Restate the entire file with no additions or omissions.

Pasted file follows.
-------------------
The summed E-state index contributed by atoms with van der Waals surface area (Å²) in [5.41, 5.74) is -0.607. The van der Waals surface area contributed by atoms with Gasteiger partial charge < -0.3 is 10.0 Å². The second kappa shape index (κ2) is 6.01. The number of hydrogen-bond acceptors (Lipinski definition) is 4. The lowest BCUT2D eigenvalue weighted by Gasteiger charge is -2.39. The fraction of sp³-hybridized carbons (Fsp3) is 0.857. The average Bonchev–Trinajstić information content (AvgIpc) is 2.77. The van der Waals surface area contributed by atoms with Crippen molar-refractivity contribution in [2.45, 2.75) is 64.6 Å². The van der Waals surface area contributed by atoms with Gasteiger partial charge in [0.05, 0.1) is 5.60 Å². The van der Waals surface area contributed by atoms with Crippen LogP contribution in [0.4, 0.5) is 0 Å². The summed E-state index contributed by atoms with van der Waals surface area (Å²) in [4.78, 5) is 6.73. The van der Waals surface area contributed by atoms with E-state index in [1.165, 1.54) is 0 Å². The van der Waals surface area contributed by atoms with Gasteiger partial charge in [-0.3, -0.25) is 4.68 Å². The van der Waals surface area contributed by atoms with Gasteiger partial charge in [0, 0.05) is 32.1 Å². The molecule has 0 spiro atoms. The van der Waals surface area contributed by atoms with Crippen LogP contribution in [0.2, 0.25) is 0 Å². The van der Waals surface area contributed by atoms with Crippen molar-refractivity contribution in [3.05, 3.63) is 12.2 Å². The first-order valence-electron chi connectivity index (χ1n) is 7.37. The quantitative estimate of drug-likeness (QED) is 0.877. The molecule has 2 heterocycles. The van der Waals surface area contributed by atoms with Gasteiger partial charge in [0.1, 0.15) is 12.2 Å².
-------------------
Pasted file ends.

The summed E-state index contributed by atoms with van der Waals surface area (Å²) in [5.41, 5.74) is -0.607. The van der Waals surface area contributed by atoms with Gasteiger partial charge < -0.3 is 10.0 Å². The second kappa shape index (κ2) is 6.01. The number of hydrogen-bond acceptors (Lipinski definition) is 4. The lowest BCUT2D eigenvalue weighted by Gasteiger charge is -2.39. The fraction of sp³-hybridized carbons (Fsp3) is 0.857. The average Bonchev–Trinajstić information content (AvgIpc) is 2.77. The van der Waals surface area contributed by atoms with Crippen molar-refractivity contribution in [2.45, 2.75) is 64.6 Å². The van der Waals surface area contributed by atoms with Gasteiger partial charge in [0.05, 0.1) is 5.60 Å². The van der Waals surface area contributed by atoms with Crippen LogP contribution in [0.4, 0.5) is 0 Å². The summed E-state index contributed by atoms with van der Waals surface area (Å²) in [4.78, 5) is 6.73. The van der Waals surface area contributed by atoms with E-state index in [1.165, 1.54) is 0 Å². The van der Waals surface area contributed by atoms with Gasteiger partial charge in [-0.3, -0.25) is 4.68 Å². The van der Waals surface area contributed by atoms with Gasteiger partial charge in [0, 0.05) is 32.1 Å². The molecule has 0 spiro atoms. The van der Waals surface area contributed by atoms with Crippen LogP contribution in [0.2, 0.25) is 0 Å². The van der Waals surface area contributed by atoms with Crippen molar-refractivity contribution in [3.05, 3.63) is 12.2 Å². The first-order valence-electron chi connectivity index (χ1n) is 7.37. The quantitative estimate of drug-likeness (QED) is 0.877. The molecule has 2 heterocycles. The van der Waals surface area contributed by atoms with Gasteiger partial charge in [0.1, 0.15) is 12.2 Å².